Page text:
Other candidates criticized the rioters but didn't call out the RNC over the censure language.
Winfield's Justin Burau, the lone Republican candidate seeking the open 3rd District seat, said those who "illegally and violently entered our nation's Capitol were not 'ordinary citizens engaged in legitimate political discourse.'" But Burau also said the RNC's statement has been taken out of context, and he accepts McDaniel's clarifications.
Sixth District candidate Keith Pekau of Orland Park wouldn't say whether he agreed or disagreed. The issue is complicated, he said.
Regardless, the violence at the Capitol angered Pekau.
"The idiots who stormed the Capitol, acted violently and broke the law deserve to be prosecuted for their actions," he said.
Cassandra Tanner Miller, an Elgin Republican running in the 11th District, said she'd like to see the RNC's resolution clarified, but when pressed for an opinion, she wouldn't say if she disagreed with it.
"These are not simple yes-or-no questions," she said.
Fourteenth District candidate Jack Lombardi of Manhattan said the events of Jan. 6 started as a lawful demonstration but "spiraled out of control with the storming of the Capitol." But he wouldn't definitively say how he felt about the RNC's statement.
Another candidate in the 14th, Oswego's James Marter, called the violence and vandalism at the Capitol "disgusting and deplorable." But he said the RNC's statement referred not to the rioters but to the Americans who were in Washington to voice concerns about "fraud witnessed nationwide in the previous election."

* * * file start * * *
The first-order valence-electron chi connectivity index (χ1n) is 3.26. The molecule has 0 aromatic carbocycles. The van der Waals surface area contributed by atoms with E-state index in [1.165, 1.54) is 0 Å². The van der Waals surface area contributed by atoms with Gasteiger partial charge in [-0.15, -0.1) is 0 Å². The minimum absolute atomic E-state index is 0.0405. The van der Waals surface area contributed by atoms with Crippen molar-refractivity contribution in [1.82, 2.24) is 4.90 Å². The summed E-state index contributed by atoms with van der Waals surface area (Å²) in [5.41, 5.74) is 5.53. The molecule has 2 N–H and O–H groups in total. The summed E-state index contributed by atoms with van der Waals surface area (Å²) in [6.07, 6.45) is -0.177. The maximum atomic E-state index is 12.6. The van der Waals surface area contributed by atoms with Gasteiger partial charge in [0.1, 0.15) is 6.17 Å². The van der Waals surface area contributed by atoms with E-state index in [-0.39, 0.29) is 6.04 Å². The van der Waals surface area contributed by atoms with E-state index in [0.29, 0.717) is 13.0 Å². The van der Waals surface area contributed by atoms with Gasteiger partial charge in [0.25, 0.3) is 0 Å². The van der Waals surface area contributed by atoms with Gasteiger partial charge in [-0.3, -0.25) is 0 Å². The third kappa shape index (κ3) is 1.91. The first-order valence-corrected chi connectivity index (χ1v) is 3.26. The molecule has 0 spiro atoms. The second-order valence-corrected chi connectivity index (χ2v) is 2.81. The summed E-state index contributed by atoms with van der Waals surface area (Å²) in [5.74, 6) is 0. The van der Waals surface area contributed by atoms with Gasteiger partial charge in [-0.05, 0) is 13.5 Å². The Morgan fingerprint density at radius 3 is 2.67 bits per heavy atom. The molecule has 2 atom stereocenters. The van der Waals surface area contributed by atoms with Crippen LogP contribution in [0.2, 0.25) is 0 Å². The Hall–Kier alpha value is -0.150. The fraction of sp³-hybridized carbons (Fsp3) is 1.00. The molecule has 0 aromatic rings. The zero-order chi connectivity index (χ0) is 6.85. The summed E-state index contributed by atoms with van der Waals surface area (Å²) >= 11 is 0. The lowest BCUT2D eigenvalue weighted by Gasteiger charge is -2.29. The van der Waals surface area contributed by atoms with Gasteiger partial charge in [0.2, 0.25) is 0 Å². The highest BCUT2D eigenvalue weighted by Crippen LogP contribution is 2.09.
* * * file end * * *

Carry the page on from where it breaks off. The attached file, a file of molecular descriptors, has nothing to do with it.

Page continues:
In truth, no widespread fraud was discovered after the 2020 election.
What others said
Joe Severino, a Lake Forest Republican seeking to unseat Democrat Brad Schneider of Deerfield in the 10th District, denied the RNC meant rioting when stating "legitimate political discourse." When asked for his description of Jan. 6, Severino said doing so would be premature "absent all the facts."
Three candidates declined to answer the Daily Herald's questions: Malgorzata McGonigal of North Barrington, who's running for the 5th District seat held by Democrat Mike Quigley of Chicago; Scott Kaspar, a 6th District candidate from Orland Park; and Peter Kopsaftis, an 8th District hopeful from South Barrington.
Others didn't respond or couldn't be reached: 6th District candidates Niki Conforti of Glen Ellyn and Catherine A. O'Shea of Oak Lawn; 11th District candidates Jerry Evans of Warrenville, Grace Greene of St. Charles, Andrea Heeg of Geneva and Dean Seppelfrick of Aurora; and 14th District candidates Scott Gryder of Oswego and Susan Starrett of North Aurora.
The candidates who concurred with the RNC's statement and those who wouldn't say if they did were rebuked by Jake Lewis, the deputy director of the Illinois Democratic Party.
"Those who agree with the RNC are unfit to serve the people of this state and are shamefully dismissing the violent attack on Capitol police," Lewis said. "Those who refuse to answer are cowardly giving their tacit approval of the RNC's description and should not be allowed to continue to dodge this vital question."
• Daily Herald staff writers Eric Peterson and Katlyn Smith contributed to this report.